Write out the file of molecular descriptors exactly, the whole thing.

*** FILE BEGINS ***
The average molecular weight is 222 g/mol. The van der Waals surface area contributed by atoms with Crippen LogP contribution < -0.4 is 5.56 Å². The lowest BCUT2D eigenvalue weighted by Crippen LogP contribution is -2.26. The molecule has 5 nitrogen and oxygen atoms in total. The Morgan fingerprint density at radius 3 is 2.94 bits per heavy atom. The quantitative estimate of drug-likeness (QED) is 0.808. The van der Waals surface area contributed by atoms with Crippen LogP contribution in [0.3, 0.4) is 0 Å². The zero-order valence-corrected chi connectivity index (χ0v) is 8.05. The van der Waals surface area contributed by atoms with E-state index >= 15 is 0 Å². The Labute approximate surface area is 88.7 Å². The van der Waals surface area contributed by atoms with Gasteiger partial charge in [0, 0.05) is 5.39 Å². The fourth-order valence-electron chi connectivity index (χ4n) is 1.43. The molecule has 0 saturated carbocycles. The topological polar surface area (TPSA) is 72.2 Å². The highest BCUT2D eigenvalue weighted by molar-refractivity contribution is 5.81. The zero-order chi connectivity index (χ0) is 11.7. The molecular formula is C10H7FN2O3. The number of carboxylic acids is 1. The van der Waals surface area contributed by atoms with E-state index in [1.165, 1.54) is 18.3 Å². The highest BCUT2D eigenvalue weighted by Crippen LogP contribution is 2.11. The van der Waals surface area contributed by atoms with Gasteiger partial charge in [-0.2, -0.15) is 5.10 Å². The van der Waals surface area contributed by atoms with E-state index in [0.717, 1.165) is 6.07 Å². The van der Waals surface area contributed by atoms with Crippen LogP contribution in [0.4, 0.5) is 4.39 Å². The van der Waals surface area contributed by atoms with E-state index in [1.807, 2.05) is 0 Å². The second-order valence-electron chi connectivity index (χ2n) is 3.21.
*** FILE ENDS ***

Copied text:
The average molecular weight is 222 g/mol. The van der Waals surface area contributed by atoms with Crippen LogP contribution < -0.4 is 5.56 Å². The lowest BCUT2D eigenvalue weighted by Crippen LogP contribution is -2.26. The molecule has 5 nitrogen and oxygen atoms in total. The Morgan fingerprint density at radius 3 is 2.94 bits per heavy atom. The quantitative estimate of drug-likeness (QED) is 0.808. The van der Waals surface area contributed by atoms with Crippen LogP contribution in [0.3, 0.4) is 0 Å². The zero-order valence-corrected chi connectivity index (χ0v) is 8.05. The van der Waals surface area contributed by atoms with E-state index >= 15 is 0 Å². The Labute approximate surface area is 88.7 Å². The van der Waals surface area contributed by atoms with Gasteiger partial charge in [0, 0.05) is 5.39 Å². The fourth-order valence-electron chi connectivity index (χ4n) is 1.43. The molecule has 0 saturated carbocycles. The topological polar surface area (TPSA) is 72.2 Å². The highest BCUT2D eigenvalue weighted by molar-refractivity contribution is 5.81. The zero-order chi connectivity index (χ0) is 11.7. The molecular formula is C10H7FN2O3. The number of carboxylic acids is 1. The van der Waals surface area contributed by atoms with E-state index in [1.165, 1.54) is 18.3 Å². The highest BCUT2D eigenvalue weighted by Crippen LogP contribution is 2.11. The van der Waals surface area contributed by atoms with Gasteiger partial charge in [-0.2, -0.15) is 5.10 Å². The van der Waals surface area contributed by atoms with E-state index in [0.717, 1.165) is 6.07 Å². The van der Waals surface area contributed by atoms with Crippen LogP contribution in [0.4, 0.5) is 4.39 Å². The van der Waals surface area contributed by atoms with E-state index in [1.807, 2.05) is 0 Å². The second-order valence-electron chi connectivity index (χ2n) is 3.21.